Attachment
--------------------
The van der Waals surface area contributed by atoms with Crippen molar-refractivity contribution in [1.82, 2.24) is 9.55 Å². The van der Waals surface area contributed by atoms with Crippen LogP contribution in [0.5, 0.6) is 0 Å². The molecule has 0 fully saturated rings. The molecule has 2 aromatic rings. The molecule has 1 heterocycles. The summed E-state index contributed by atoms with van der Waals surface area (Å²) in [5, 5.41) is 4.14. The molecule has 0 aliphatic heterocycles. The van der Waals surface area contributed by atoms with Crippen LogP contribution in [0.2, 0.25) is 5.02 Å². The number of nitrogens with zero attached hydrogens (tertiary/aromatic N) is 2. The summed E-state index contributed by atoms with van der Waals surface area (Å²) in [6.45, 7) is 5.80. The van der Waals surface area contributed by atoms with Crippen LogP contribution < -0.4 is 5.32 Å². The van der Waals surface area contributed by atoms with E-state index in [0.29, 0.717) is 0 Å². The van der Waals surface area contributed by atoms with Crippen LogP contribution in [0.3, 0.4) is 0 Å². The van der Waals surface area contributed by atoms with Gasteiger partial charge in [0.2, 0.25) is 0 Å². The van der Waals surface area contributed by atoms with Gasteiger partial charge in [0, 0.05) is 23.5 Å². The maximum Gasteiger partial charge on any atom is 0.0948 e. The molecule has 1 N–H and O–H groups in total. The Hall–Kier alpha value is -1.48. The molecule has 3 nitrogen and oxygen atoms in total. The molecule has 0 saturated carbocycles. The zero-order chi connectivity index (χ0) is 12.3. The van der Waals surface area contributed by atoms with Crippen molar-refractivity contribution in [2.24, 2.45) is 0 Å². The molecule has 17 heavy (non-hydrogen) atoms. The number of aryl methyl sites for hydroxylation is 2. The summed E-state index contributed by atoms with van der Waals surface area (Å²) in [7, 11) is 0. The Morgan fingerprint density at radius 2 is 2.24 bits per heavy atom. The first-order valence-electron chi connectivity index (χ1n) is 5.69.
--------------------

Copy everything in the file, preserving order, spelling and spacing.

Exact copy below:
The van der Waals surface area contributed by atoms with Crippen molar-refractivity contribution in [1.82, 2.24) is 9.55 Å². The van der Waals surface area contributed by atoms with Crippen LogP contribution in [0.5, 0.6) is 0 Å². The molecule has 0 fully saturated rings. The molecule has 2 aromatic rings. The molecule has 1 heterocycles. The summed E-state index contributed by atoms with van der Waals surface area (Å²) in [5, 5.41) is 4.14. The molecule has 0 aliphatic heterocycles. The van der Waals surface area contributed by atoms with Crippen LogP contribution in [0.2, 0.25) is 5.02 Å². The number of nitrogens with zero attached hydrogens (tertiary/aromatic N) is 2. The summed E-state index contributed by atoms with van der Waals surface area (Å²) in [6.45, 7) is 5.80. The van der Waals surface area contributed by atoms with Crippen LogP contribution < -0.4 is 5.32 Å². The van der Waals surface area contributed by atoms with E-state index in [0.29, 0.717) is 0 Å². The van der Waals surface area contributed by atoms with Crippen LogP contribution in [0.3, 0.4) is 0 Å². The van der Waals surface area contributed by atoms with Gasteiger partial charge in [0.2, 0.25) is 0 Å². The van der Waals surface area contributed by atoms with Gasteiger partial charge in [0, 0.05) is 23.5 Å². The maximum Gasteiger partial charge on any atom is 0.0948 e. The molecule has 1 N–H and O–H groups in total. The Hall–Kier alpha value is -1.48. The molecule has 3 nitrogen and oxygen atoms in total. The molecule has 0 saturated carbocycles. The zero-order chi connectivity index (χ0) is 12.3. The van der Waals surface area contributed by atoms with Crippen molar-refractivity contribution in [2.24, 2.45) is 0 Å². The molecule has 17 heavy (non-hydrogen) atoms. The number of aryl methyl sites for hydroxylation is 2. The summed E-state index contributed by atoms with van der Waals surface area (Å²) in [7, 11) is 0. The Morgan fingerprint density at radius 2 is 2.24 bits per heavy atom. The first-order valence-electron chi connectivity index (χ1n) is 5.69.